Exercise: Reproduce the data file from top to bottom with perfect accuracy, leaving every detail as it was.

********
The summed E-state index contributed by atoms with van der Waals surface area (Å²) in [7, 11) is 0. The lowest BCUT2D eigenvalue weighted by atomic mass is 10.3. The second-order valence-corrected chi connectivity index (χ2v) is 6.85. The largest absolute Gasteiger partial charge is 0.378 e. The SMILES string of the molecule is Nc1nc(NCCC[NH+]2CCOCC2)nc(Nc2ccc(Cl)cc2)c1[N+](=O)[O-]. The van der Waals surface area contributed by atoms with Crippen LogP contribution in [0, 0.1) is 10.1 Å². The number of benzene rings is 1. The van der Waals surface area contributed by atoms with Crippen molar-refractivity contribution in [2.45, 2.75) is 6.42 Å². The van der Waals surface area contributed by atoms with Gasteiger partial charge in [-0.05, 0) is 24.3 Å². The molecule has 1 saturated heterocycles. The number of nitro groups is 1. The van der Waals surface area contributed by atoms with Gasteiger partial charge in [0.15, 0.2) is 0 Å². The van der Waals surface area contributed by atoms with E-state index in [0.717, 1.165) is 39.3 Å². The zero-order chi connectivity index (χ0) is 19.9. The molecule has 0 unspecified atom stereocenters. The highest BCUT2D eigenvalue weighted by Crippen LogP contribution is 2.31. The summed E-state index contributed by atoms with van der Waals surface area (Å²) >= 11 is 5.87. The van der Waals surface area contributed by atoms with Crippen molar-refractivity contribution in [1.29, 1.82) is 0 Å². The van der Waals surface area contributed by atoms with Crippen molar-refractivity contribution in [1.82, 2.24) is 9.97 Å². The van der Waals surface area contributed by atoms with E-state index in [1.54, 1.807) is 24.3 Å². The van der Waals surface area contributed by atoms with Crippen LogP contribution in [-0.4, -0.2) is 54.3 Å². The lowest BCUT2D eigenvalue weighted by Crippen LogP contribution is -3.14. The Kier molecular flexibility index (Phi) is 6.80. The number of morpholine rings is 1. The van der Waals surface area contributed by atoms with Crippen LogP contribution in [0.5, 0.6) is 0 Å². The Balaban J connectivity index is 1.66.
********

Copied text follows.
The summed E-state index contributed by atoms with van der Waals surface area (Å²) in [7, 11) is 0. The lowest BCUT2D eigenvalue weighted by atomic mass is 10.3. The second-order valence-corrected chi connectivity index (χ2v) is 6.85. The largest absolute Gasteiger partial charge is 0.378 e. The SMILES string of the molecule is Nc1nc(NCCC[NH+]2CCOCC2)nc(Nc2ccc(Cl)cc2)c1[N+](=O)[O-]. The van der Waals surface area contributed by atoms with Crippen LogP contribution in [0, 0.1) is 10.1 Å². The number of benzene rings is 1. The van der Waals surface area contributed by atoms with Crippen molar-refractivity contribution in [2.45, 2.75) is 6.42 Å². The van der Waals surface area contributed by atoms with Gasteiger partial charge in [-0.05, 0) is 24.3 Å². The molecule has 1 saturated heterocycles. The number of nitro groups is 1. The van der Waals surface area contributed by atoms with Gasteiger partial charge in [0.15, 0.2) is 0 Å². The van der Waals surface area contributed by atoms with E-state index in [0.717, 1.165) is 39.3 Å². The zero-order chi connectivity index (χ0) is 19.9. The molecule has 0 unspecified atom stereocenters. The highest BCUT2D eigenvalue weighted by Crippen LogP contribution is 2.31. The summed E-state index contributed by atoms with van der Waals surface area (Å²) >= 11 is 5.87. The van der Waals surface area contributed by atoms with Crippen molar-refractivity contribution in [1.29, 1.82) is 0 Å². The van der Waals surface area contributed by atoms with Crippen molar-refractivity contribution in [1.82, 2.24) is 9.97 Å². The van der Waals surface area contributed by atoms with E-state index in [1.54, 1.807) is 24.3 Å². The van der Waals surface area contributed by atoms with Crippen LogP contribution in [-0.4, -0.2) is 54.3 Å². The lowest BCUT2D eigenvalue weighted by Crippen LogP contribution is -3.14. The Kier molecular flexibility index (Phi) is 6.80. The number of morpholine rings is 1. The van der Waals surface area contributed by atoms with Crippen LogP contribution in [0.5, 0.6) is 0 Å². The Balaban J connectivity index is 1.66.